Analyzing Wild Optimism and Questionable Studies for Alzheimer’s Drug Development
April 28, 2017
By Mark Terry, BioSpace.com Breaking News Staff
In December 2015, various leaders in industry, government, science and advocacy representing countries in Europe, North America and Asia, met in Lausanne, Switzerland to create an action plan to find treatments and diagnostic tests for Alzheimer’s disease. The goal? Have this accomplished by 2025.
George Vrandenburg, convener of The Global CEO Initiative on Alzheimer’s disease, said at the time, “Currently, a lack of advanced biomedical tools in the regulatory process, lengthy, fragmented national approval pathways and confusion about the value of Alzheimer’s drugs could all pose substantial challenges to patient access. The goal of the forum was to find innovative processes that surmount these obstacles.”
Let’s come right and say it: 2025 feels wildly optimistic.
In 2016, Jeffrey Cummings and colleagues wrote in Alzheimer’s Research & Therapy, “Under the current conditions, only drugs currently in late Phase I or later could be ready by 2025, and only if the studies progress optimally. If pipeline attrition rates remain high, it is likely that only a few compounds could possibly reach this milestone. There is a great need to reduce the time and risk of AD drug development to reach the 2025 goal.”
A Little Personal
When you make a living primarily writing about the biopharma industry and/or healthcare, you’re probably going to take some topics more personally than others. In my case, my mother died from Alzheimer’s disease, my mother-in-law died of a related dementia, Pick’s disease, and my father-in-law had dementia, possibly Alzheimer’s, when he passed away. My father, on the other hand, was lucid to the end when he died of a rare type of cancer. My wife refers to Alzheimer’s as being like dying twice. First when you lose your memories, and second when your body gives out.
As a result, my wife and I tend to pay attention to research and news about Alzheimer’s disease, whether it’s stories of positive and/or negative clinical trials, or the recent news stories about a possible link between dementia and stroke with diet sodas (a questionable study).
A Little Science
One of the problems with developing drugs for Alzheimer’s disease is that we don’t understand the disease very well. The predominant theory is the “amyloid hypothesis.” Scientists have basically observed that a protein called amyloid-beta builds up in large quantities in AD patients’ brains. These proteins clump into a plaque, which blocks cell-to-cell communication. So, most drugmakers are focused on clearing amyloid-beta.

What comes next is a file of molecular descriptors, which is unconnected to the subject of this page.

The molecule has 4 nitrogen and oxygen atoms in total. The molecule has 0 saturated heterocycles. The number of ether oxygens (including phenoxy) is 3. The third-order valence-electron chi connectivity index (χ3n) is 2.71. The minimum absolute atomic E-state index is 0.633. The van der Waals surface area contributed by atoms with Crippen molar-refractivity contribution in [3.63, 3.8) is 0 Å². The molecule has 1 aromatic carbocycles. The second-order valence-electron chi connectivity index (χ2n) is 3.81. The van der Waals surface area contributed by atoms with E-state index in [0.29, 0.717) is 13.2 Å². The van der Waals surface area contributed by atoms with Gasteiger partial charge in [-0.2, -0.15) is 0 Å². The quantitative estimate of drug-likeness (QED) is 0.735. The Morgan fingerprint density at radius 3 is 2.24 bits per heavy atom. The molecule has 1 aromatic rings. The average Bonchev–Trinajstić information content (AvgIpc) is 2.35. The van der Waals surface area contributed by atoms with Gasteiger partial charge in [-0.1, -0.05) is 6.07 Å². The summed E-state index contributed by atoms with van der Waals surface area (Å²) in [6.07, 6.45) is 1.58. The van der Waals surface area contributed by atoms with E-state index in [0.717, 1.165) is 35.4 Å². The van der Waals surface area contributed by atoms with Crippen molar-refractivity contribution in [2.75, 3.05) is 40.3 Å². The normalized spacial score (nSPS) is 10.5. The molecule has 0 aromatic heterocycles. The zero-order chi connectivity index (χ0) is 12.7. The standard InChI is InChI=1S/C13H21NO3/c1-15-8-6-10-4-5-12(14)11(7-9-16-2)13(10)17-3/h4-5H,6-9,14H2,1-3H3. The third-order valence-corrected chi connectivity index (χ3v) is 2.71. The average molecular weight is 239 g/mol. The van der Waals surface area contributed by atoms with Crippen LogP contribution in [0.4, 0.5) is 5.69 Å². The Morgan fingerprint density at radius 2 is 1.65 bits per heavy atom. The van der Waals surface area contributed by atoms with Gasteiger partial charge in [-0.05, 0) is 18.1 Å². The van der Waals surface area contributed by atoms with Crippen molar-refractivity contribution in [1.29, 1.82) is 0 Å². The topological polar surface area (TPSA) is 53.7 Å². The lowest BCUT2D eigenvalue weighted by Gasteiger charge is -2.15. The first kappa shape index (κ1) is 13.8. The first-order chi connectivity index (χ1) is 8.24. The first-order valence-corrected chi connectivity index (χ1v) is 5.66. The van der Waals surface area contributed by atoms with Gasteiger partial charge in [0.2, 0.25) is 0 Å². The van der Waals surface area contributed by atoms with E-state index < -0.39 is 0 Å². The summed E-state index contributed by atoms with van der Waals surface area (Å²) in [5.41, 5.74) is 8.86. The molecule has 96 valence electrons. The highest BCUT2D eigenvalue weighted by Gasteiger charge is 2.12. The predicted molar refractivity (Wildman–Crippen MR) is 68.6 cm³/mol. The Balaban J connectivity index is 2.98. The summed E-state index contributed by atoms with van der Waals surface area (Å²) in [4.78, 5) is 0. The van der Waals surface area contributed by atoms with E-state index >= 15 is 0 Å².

Another type of protein associated with AD are tau proteins, which occur later in the disease and cause tangles of protein fibers. They seem to damage the transport system in the brain that moves nutrients through the cells. There’s less work being done here because this generally occurs later in the disease.
In 2016, Harvard and Mass General Hospital researchers Rudy Tanzi and Robert Moir published a study in Science Translational Medicine indicating that amyloid-beta was actually linked to an immune reaction to bacteria or other pathogens in the brain.
Another approach, as being investigated by Axovant Sciences and others, focuses on acetylcholine. Acetylcholine is believed to be important for memory, and drugs that boost acetylcholine seem to have some positive effects on AD patients for a while. The four approved drugs for mild to moderate AD—Razadyne (galantamine), Exelon (rivastigmine), Aricept (donepezil) and Cognex (tacrine)—all work by boosting acetylecholine. None of them are really considered great drugs.
A fifth drug, Namenda (memantine) is used to treat moderate to severe AD, and seems to delay progression of some of the symptoms. Researchers aren’t completely sure how the drug works, but they believe it regulates glutamate, which, when produced in the brain in excessive levels, may lead to brain cell death.
There has also been some recent publications suggesting that Alzheimer’s disease is almost like a type of diabetes, a sort of Type 3 diabetes, if you will. Diabetes is a known risk factor for AD, although scientists really don’t understand the link between excess glucose and AD. A recent paper published in Scientific Reports by Omar Kassaar and colleagues proposed a link between AD and high glucose levels as they relate to problems with the immune system.